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Pork ribeyes are a bit of revelation for us but they’re excellent on the barbecue and also good value. You cook them low and slow first, then a fast sear at the end. This will give you tender meat with a good browned crust on the outside. You will need a meat thermometer – they’re not expensive and an essential piece of equipment for cooking outside. You also want to start this the day ahead so you can season the meat the whole way through.

Wine Suggestion: We were treated to a gem from the cellar of our friends David & Joyce. The Domaine Tempier Bandol 2006 was at it’s absolute peak. Fresh as a daisy with velvety layers of plums and sloes and a deep, earthy bass note with touches of leather, tobacco and gentle spices. The forceful tannins from the Mourvèdre tamed by time into a silky texture allowing the fruit to emerge.

Barbecued pork ribeye steaks with mushrooms & tarragon sauce – serves 4 generously

  • 4 pork ribeye steaks, about 300g each
  • 1 tbsp flaked sea salt
  • 10g dried mushrooms
  • 1 tbsp olive oil
  • 25g butter
  • 300g chestnut mushrooms, sliced
  • 2 cloves of garlic, crushed
  • 175ml white wine
  • 300ml double cream
  • 20g fresh tarragon leaves, picked and chopped

Sprinkle the pork steaks all over with the salt and place on a rack over a tray. Leave uncovered in the fridge for 24 hours (or for as long as you’ve got).

When ready to cook you need to set up the barbecue for both direct and indirect heating. This means piling up the charcoal on just one side. You can then put the meat on the opposite side (without charcoal underneath) and cover with the lid to cook indirect – this will cook the meat slowly. When you want to finish over a high heat, you transfer the meat to the other side.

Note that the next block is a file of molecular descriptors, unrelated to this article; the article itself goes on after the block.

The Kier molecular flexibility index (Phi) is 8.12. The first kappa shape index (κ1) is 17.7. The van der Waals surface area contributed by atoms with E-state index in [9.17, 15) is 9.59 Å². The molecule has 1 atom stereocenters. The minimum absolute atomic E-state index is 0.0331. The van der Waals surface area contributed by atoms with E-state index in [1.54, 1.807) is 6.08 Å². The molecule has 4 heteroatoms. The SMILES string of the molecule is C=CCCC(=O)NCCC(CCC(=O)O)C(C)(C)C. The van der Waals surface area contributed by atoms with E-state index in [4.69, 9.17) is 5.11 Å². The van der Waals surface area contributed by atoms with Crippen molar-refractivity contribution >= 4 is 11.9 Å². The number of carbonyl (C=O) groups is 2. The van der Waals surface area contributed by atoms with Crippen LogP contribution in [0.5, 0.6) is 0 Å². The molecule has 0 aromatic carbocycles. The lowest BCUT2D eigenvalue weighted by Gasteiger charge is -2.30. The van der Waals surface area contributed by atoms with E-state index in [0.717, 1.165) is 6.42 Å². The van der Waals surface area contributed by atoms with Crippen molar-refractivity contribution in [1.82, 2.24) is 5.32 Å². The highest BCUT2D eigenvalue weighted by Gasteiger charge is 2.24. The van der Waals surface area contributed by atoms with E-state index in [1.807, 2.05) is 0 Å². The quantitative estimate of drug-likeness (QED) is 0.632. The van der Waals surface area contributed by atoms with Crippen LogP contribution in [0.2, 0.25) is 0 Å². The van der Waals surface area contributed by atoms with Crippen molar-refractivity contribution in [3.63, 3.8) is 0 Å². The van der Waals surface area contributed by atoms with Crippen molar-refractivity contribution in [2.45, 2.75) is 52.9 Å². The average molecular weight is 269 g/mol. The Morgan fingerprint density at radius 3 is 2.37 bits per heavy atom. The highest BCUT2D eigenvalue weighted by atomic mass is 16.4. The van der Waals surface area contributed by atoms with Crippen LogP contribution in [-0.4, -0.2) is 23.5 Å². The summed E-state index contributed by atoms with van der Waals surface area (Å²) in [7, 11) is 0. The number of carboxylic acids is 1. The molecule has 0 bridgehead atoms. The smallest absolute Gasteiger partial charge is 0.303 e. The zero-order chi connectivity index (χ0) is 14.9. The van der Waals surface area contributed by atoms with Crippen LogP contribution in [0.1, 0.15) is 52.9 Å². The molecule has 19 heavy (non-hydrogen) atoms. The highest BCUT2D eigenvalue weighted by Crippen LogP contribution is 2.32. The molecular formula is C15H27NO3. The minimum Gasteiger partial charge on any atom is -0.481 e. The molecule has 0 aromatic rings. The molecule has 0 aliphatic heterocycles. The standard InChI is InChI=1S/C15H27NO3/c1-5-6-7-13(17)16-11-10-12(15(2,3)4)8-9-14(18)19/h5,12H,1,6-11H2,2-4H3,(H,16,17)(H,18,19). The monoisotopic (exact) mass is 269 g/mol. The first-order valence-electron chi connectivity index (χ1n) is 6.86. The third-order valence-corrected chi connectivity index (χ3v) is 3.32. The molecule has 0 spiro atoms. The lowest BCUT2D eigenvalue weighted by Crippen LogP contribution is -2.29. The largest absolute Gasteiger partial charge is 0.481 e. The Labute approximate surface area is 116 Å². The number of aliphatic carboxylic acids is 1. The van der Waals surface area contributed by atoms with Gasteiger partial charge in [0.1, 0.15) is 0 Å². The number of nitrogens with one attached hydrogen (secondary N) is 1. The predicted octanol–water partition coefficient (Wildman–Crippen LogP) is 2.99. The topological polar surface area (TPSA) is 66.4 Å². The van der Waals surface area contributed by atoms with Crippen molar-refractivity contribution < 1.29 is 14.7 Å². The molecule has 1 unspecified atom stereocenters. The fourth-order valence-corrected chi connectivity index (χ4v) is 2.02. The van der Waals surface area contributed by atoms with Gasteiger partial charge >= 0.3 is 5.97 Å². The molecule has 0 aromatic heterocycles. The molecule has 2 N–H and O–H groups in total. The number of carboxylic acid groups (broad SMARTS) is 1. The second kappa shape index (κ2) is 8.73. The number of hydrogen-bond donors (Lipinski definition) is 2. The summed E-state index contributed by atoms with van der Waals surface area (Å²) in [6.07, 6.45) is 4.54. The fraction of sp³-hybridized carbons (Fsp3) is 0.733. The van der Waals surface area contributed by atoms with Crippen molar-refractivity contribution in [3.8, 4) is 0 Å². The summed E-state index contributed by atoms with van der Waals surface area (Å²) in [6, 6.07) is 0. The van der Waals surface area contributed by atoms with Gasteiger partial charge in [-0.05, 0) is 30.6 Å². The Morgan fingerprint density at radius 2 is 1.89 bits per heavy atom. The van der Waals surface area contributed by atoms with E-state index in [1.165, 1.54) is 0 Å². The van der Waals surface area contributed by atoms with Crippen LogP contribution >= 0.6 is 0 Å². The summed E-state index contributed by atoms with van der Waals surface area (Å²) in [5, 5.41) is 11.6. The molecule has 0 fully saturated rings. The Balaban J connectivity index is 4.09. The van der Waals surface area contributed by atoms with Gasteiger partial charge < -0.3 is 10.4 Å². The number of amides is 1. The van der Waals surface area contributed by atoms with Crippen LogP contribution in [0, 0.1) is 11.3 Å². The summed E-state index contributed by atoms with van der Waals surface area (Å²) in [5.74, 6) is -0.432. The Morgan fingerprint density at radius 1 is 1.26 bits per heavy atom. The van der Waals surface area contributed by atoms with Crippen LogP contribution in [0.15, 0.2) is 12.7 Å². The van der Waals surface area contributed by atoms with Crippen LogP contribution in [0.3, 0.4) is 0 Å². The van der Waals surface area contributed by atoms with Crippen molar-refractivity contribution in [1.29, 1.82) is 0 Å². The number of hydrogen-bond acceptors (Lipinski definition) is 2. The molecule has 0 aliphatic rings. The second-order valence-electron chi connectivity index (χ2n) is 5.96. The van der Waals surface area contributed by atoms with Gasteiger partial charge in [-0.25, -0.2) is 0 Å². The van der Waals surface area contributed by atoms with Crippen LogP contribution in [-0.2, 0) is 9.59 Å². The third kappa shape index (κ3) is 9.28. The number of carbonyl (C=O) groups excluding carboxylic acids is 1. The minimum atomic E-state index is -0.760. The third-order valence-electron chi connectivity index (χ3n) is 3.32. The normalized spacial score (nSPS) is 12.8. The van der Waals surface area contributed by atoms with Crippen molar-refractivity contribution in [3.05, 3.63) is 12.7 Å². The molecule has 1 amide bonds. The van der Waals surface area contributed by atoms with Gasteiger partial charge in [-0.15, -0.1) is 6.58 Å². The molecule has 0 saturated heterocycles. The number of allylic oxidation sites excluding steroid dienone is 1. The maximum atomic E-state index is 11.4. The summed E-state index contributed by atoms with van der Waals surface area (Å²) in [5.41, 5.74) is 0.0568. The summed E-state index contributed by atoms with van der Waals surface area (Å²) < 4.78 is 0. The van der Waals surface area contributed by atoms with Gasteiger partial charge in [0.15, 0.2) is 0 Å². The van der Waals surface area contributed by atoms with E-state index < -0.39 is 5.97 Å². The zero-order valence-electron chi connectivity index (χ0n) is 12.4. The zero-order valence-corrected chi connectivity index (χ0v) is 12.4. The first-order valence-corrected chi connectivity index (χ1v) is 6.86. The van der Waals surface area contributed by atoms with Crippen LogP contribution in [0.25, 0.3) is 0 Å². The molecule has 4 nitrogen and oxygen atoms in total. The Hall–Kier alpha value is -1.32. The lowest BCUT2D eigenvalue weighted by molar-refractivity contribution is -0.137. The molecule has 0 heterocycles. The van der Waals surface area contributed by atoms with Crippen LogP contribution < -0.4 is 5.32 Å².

Put the dried mushrooms into a bowl and pour over enough boiling water to just cover. Leave to soak until soft, then finely chop the mushrooms and return to the soaking liquid. Set aside.

Put the pork steaks on the opposite side to the charcoal and allow them to cook gently for 30-40 minutes. You want the internal temperature to reach 50C.

Meanwhile, make the sauce. Heat the oil and butter in a heavy-based frying pan and add the fresh mushrooms. Fry until soft, then add the garlic and fry for a few minutes. Add the wine and the dried mushrooms along with their soaking liquid. Allow to bubble until the liquid is almost completely reduced, then add the cream, tarragon and seasoning. Allow to heat through, then cover with a lid and set aside.

Remove the steaks to a plate and, if you need to, add a bit more charcoal to the barbecue to get it super hot again. Then sear the steaks over a really high heat, with the lid off, turning them every 30 seconds until really well browned. Keep cooking like this on the internal temperature ahas reached 63C for medium or 71C for well done.

Warm the sauce a little if you need, then serve the steaks with the sauce poured over. Potatoes and green veg are good on the side.

(Original recipe from Seared by Genevieve Taylor, Quadrille, 2022.)

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